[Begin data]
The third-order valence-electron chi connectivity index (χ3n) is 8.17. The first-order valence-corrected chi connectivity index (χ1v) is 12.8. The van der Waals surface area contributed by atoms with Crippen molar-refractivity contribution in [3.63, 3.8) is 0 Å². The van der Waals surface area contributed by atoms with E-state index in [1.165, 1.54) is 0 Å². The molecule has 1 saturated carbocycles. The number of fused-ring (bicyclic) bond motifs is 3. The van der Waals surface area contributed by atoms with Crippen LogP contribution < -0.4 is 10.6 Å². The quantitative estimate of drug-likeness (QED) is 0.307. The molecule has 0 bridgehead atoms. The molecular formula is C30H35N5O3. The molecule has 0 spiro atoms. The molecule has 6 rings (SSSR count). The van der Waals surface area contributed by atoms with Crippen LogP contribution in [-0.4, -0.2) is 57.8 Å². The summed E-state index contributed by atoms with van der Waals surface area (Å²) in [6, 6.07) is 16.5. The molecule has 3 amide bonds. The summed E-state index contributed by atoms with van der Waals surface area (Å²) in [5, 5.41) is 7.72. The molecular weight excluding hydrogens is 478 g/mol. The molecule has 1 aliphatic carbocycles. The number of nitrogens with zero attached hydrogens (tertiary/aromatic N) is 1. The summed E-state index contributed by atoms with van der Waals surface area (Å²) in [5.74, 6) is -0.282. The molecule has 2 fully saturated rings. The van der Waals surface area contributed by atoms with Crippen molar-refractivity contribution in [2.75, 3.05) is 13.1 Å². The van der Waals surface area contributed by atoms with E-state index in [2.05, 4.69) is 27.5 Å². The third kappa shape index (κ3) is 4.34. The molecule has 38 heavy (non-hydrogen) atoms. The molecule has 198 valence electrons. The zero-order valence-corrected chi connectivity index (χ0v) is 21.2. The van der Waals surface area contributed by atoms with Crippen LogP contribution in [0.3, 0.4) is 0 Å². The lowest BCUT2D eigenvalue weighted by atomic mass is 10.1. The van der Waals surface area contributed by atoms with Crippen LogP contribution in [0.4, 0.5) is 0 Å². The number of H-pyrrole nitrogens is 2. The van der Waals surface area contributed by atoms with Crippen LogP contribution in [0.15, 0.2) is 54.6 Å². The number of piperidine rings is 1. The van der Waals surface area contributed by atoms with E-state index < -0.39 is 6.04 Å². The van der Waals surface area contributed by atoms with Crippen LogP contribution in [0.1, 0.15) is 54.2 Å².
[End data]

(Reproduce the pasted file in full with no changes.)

The third-order valence-electron chi connectivity index (χ3n) is 8.17. The first-order valence-corrected chi connectivity index (χ1v) is 12.8. The van der Waals surface area contributed by atoms with Crippen molar-refractivity contribution in [3.63, 3.8) is 0 Å². The van der Waals surface area contributed by atoms with E-state index in [1.165, 1.54) is 0 Å². The molecule has 1 saturated carbocycles. The number of fused-ring (bicyclic) bond motifs is 3. The van der Waals surface area contributed by atoms with Crippen LogP contribution < -0.4 is 10.6 Å². The quantitative estimate of drug-likeness (QED) is 0.307. The molecule has 0 bridgehead atoms. The molecular formula is C30H35N5O3. The molecule has 0 spiro atoms. The molecule has 6 rings (SSSR count). The van der Waals surface area contributed by atoms with Crippen LogP contribution in [-0.4, -0.2) is 57.8 Å². The summed E-state index contributed by atoms with van der Waals surface area (Å²) in [6, 6.07) is 16.5. The molecule has 3 amide bonds. The summed E-state index contributed by atoms with van der Waals surface area (Å²) in [5, 5.41) is 7.72. The molecular weight excluding hydrogens is 478 g/mol. The molecule has 1 aliphatic carbocycles. The number of nitrogens with zero attached hydrogens (tertiary/aromatic N) is 1. The summed E-state index contributed by atoms with van der Waals surface area (Å²) in [5.74, 6) is -0.282. The molecule has 2 fully saturated rings. The van der Waals surface area contributed by atoms with Crippen molar-refractivity contribution in [2.75, 3.05) is 13.1 Å². The van der Waals surface area contributed by atoms with E-state index in [2.05, 4.69) is 27.5 Å². The third kappa shape index (κ3) is 4.34. The molecule has 38 heavy (non-hydrogen) atoms. The molecule has 198 valence electrons. The zero-order valence-corrected chi connectivity index (χ0v) is 21.2. The van der Waals surface area contributed by atoms with Crippen LogP contribution in [0.3, 0.4) is 0 Å². The lowest BCUT2D eigenvalue weighted by atomic mass is 10.1. The van der Waals surface area contributed by atoms with Crippen LogP contribution in [0.4, 0.5) is 0 Å². The number of H-pyrrole nitrogens is 2. The van der Waals surface area contributed by atoms with Crippen LogP contribution in [0.15, 0.2) is 54.6 Å². The number of piperidine rings is 1. The van der Waals surface area contributed by atoms with E-state index < -0.39 is 6.04 Å². The van der Waals surface area contributed by atoms with Crippen LogP contribution in [0.1, 0.15) is 54.2 Å².